David Glubetich: So where will all the immigrants go? | TheUnion.com

David Glubetich: So where will all the immigrants go?

In the past 12 months approximately 1 million illegal immigrants crossed the border into the U.S., surely at least some bringing COVID-19 and even Fentanyl with them. While some have been sent back, most are now spreading out throughout the United States.

Another very large number of Afghan refugees are entering our country. It’s great we are welcoming Afghans who assisted our troops in trying times. However, it’s turning out that many were never vetted at all in the ill-planned emergency evacuation.

The big question, however, is where will they go? One thing for sure is they won’t be purchasing $1 million homes or even a California medium value home of $654,629, which by the way has increased 12.5% in one year.

They’ll be competing for inexpensive, subpar homes and apartments. The kind that aren’t being built anymore. These marginal properties aren’t just sitting there waiting for new tenants. They are occupied by low-income residents that in many instances are barely hanging on, some months behind on their rent.

Where will they go? I fear many may go into the streets and join the ranks of the homeless. Not all homeless have substance abuse or mental issues. Many just have incredibly bad credit or simply can’t afford the rent, which is constantly increasing as demand is outpacing supply. It’s the law of supply and demand.

So why is California so generous in welcoming the poverty-stricken from central America and other impoverished nations? While we don’t know how many illegal immigrants end up homeless, we do know they add to the pressure for low-cost housing. The side effects of this generosity is especially affecting California, where we have been experiencing skyrocketing home prices, along with vast increases in homelessness.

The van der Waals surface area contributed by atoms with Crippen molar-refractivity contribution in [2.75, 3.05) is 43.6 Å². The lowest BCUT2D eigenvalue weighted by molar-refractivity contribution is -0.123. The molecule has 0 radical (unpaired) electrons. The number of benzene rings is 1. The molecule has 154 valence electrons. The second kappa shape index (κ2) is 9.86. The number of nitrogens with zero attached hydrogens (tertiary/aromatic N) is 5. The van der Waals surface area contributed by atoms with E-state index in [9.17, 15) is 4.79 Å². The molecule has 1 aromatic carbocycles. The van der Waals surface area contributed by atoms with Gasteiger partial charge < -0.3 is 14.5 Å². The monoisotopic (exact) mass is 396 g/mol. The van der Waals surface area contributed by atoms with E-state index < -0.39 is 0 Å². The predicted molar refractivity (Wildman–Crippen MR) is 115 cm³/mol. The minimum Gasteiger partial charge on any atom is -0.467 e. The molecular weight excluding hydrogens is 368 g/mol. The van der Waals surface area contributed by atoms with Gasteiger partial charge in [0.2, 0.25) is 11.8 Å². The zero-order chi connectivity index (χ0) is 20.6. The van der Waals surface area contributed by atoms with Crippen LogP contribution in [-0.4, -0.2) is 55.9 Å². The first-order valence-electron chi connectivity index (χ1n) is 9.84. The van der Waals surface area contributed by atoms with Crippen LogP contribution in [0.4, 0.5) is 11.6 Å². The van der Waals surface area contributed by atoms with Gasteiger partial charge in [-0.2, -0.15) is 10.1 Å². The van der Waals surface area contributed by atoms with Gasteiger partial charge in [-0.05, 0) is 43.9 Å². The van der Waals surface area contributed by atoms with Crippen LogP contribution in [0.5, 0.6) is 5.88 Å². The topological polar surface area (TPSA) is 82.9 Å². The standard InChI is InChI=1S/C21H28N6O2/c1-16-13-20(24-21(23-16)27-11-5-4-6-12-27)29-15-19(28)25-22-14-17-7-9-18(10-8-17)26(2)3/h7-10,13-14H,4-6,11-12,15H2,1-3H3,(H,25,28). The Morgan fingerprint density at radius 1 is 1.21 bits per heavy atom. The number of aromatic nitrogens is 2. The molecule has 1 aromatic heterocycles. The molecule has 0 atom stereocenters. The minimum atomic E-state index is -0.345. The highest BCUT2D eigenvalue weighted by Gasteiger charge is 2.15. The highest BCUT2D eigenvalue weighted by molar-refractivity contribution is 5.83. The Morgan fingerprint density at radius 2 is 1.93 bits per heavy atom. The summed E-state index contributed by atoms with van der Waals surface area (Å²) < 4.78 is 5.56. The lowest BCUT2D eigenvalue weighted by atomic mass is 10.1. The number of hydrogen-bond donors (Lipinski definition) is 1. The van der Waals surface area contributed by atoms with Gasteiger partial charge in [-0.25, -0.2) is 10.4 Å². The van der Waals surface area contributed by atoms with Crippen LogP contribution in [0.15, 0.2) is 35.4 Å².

A single night count of homeless throughout the nation in January 2020 found California had 161,548 homeless, which is 28% of the nation’s homeless population. California also had the largest increase in homelessness from 2019 to 2020.

Homelessness is an ever-growing problem. In far too many places they are ruining our beaches, city streets, parks, riverbanks and bringing crime, toxic garbage, filth and very serious health issues to our communities.

The big questions are why and what are we going to do about it? The why is the easiest to understand. The really hard part of the questions is when will we ever solve it, if at all? How much of our homeless problem is because we have been too generous to immigrants who are under-educated, poor and without skills or a trade?

San Jose expects to house 1,134 people in 861 units that some experts say will cost between $750,000 and $800,000 per unit. That is absolute madness. It doesn’t stop in San Jose, either, as Gov. Gavin Newsom has already issued $3.2 million in housing grants and is making $2.75 billion more available to cities to convert hotel rooms and other buildings into homeless housing. This isn’t what will end the homeless blight, only encourage it.

Does not Gavin Newsom see the correlation between welcoming new and impoverished immigrants and the rise in homelessness? He’s been very generous, even offering new arrivals money, health care and most of the rights enjoyed by California citizens.

On top of that, they will never be turned over to ICE for deportation, as the Democrats have made the entire state a huge sanctuary. So, of course, why wouldn’t they want to come here? California treats them as first-class citizens.

It’s common sense. Because of their generosity to everyone and anyone who wants to partake in our golden bounty, the Democrats and Gov. Newsom are at least in part responsible for our homeless crisis. Yet they will never admit it or take any responsibility, as won’t the typical California voter. But actions have consequences.

Spending billions to build tiny overpriced homes isn’t the solution. We have to look at the root causes, which perhaps first and foremost is the generosity of our state leaders, which makes us a magnet attracting hundreds of thousand new immigrants, adding to the pressure for affordable housing.

Our housing supply isn’t keeping up with demand, largely because of increasing prices, skyrocketing construction costs, and way too many people competing for the least expensive housing.

Throwing billions of dollars of taxpayer money at the problem won’t solve it.

David Glubetich lives in Penn Valley.

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